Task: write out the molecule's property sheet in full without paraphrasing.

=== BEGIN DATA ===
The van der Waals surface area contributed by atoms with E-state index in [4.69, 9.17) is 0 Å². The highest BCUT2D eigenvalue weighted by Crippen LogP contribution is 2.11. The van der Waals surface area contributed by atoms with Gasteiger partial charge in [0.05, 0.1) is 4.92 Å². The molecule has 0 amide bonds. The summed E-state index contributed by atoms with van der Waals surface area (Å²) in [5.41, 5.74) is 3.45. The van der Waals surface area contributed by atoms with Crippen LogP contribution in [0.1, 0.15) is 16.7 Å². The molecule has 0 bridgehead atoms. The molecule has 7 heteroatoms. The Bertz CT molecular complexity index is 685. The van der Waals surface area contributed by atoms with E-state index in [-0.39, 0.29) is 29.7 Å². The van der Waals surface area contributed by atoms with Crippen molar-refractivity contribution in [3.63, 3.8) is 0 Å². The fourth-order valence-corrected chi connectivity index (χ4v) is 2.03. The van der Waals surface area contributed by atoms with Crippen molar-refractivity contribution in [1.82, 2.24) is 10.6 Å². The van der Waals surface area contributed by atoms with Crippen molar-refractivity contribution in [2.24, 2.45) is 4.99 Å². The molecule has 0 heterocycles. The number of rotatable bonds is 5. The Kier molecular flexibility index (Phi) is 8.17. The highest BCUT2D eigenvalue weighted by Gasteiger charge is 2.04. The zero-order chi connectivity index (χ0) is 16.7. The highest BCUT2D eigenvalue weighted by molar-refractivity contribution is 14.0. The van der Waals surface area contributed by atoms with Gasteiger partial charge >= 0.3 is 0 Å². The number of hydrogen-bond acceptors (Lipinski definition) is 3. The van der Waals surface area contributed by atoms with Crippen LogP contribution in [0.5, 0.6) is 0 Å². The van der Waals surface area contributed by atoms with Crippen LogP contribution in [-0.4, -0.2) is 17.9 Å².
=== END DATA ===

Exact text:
The van der Waals surface area contributed by atoms with E-state index in [4.69, 9.17) is 0 Å². The highest BCUT2D eigenvalue weighted by Crippen LogP contribution is 2.11. The van der Waals surface area contributed by atoms with Gasteiger partial charge in [0.05, 0.1) is 4.92 Å². The molecule has 0 amide bonds. The summed E-state index contributed by atoms with van der Waals surface area (Å²) in [5.41, 5.74) is 3.45. The van der Waals surface area contributed by atoms with Crippen LogP contribution in [0.1, 0.15) is 16.7 Å². The molecule has 0 bridgehead atoms. The molecule has 7 heteroatoms. The Bertz CT molecular complexity index is 685. The van der Waals surface area contributed by atoms with E-state index in [-0.39, 0.29) is 29.7 Å². The van der Waals surface area contributed by atoms with Crippen molar-refractivity contribution in [3.63, 3.8) is 0 Å². The fourth-order valence-corrected chi connectivity index (χ4v) is 2.03. The van der Waals surface area contributed by atoms with Crippen molar-refractivity contribution in [1.82, 2.24) is 10.6 Å². The van der Waals surface area contributed by atoms with Crippen molar-refractivity contribution in [2.24, 2.45) is 4.99 Å². The molecule has 0 heterocycles. The number of rotatable bonds is 5. The Kier molecular flexibility index (Phi) is 8.17. The highest BCUT2D eigenvalue weighted by Gasteiger charge is 2.04. The zero-order chi connectivity index (χ0) is 16.7. The highest BCUT2D eigenvalue weighted by molar-refractivity contribution is 14.0. The van der Waals surface area contributed by atoms with Gasteiger partial charge >= 0.3 is 0 Å². The number of hydrogen-bond acceptors (Lipinski definition) is 3. The van der Waals surface area contributed by atoms with Crippen LogP contribution in [0.5, 0.6) is 0 Å². The van der Waals surface area contributed by atoms with Crippen LogP contribution in [-0.4, -0.2) is 17.9 Å².